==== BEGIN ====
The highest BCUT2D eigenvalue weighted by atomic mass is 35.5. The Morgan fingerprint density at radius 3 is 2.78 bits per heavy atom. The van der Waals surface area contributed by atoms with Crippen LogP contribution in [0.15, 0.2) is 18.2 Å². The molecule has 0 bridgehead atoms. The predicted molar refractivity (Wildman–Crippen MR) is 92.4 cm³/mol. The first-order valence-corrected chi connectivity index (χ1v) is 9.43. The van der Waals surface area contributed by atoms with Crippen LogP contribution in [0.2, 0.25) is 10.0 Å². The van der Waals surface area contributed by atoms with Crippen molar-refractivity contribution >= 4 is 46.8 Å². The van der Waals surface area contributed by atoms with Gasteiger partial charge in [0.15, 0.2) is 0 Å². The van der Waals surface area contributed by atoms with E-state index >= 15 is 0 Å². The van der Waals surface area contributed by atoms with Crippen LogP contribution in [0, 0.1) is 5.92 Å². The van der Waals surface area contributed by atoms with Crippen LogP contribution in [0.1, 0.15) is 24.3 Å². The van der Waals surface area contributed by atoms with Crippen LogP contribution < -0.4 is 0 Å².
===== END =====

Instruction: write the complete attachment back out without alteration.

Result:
The highest BCUT2D eigenvalue weighted by atomic mass is 35.5. The Morgan fingerprint density at radius 3 is 2.78 bits per heavy atom. The van der Waals surface area contributed by atoms with Crippen LogP contribution in [0.15, 0.2) is 18.2 Å². The molecule has 0 bridgehead atoms. The predicted molar refractivity (Wildman–Crippen MR) is 92.4 cm³/mol. The first-order valence-corrected chi connectivity index (χ1v) is 9.43. The van der Waals surface area contributed by atoms with Crippen LogP contribution in [0.2, 0.25) is 10.0 Å². The van der Waals surface area contributed by atoms with Crippen molar-refractivity contribution >= 4 is 46.8 Å². The van der Waals surface area contributed by atoms with Gasteiger partial charge in [0.15, 0.2) is 0 Å². The van der Waals surface area contributed by atoms with E-state index >= 15 is 0 Å². The van der Waals surface area contributed by atoms with Crippen LogP contribution in [0, 0.1) is 5.92 Å². The van der Waals surface area contributed by atoms with Crippen LogP contribution in [0.1, 0.15) is 24.3 Å². The van der Waals surface area contributed by atoms with Crippen LogP contribution < -0.4 is 0 Å².